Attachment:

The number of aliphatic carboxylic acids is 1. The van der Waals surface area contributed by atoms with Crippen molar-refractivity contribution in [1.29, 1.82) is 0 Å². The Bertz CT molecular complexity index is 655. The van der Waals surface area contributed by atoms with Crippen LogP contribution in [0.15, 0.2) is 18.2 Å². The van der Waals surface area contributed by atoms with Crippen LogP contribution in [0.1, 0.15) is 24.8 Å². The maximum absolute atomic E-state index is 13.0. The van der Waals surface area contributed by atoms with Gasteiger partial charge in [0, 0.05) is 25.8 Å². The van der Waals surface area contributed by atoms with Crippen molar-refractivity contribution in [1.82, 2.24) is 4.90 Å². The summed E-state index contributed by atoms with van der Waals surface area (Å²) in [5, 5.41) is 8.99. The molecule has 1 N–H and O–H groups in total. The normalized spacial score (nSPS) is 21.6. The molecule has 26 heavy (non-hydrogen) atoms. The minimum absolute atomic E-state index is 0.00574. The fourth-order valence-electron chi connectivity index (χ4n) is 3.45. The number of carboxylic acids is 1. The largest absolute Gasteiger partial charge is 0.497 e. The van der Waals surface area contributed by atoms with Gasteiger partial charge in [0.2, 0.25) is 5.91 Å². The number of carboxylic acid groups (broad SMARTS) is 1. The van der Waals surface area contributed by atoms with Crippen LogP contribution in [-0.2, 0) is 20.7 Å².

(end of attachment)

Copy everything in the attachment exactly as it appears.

The number of aliphatic carboxylic acids is 1. The van der Waals surface area contributed by atoms with Crippen molar-refractivity contribution in [1.29, 1.82) is 0 Å². The Bertz CT molecular complexity index is 655. The van der Waals surface area contributed by atoms with Crippen LogP contribution in [0.15, 0.2) is 18.2 Å². The van der Waals surface area contributed by atoms with Crippen LogP contribution in [0.1, 0.15) is 24.8 Å². The maximum absolute atomic E-state index is 13.0. The van der Waals surface area contributed by atoms with Gasteiger partial charge in [0, 0.05) is 25.8 Å². The van der Waals surface area contributed by atoms with Crippen molar-refractivity contribution in [1.82, 2.24) is 4.90 Å². The summed E-state index contributed by atoms with van der Waals surface area (Å²) in [5, 5.41) is 8.99. The molecule has 1 N–H and O–H groups in total. The normalized spacial score (nSPS) is 21.6. The molecule has 26 heavy (non-hydrogen) atoms. The minimum absolute atomic E-state index is 0.00574. The fourth-order valence-electron chi connectivity index (χ4n) is 3.45. The number of carboxylic acids is 1. The largest absolute Gasteiger partial charge is 0.497 e. The van der Waals surface area contributed by atoms with Gasteiger partial charge in [0.2, 0.25) is 5.91 Å². The number of carboxylic acid groups (broad SMARTS) is 1. The van der Waals surface area contributed by atoms with Crippen LogP contribution in [-0.2, 0) is 20.7 Å².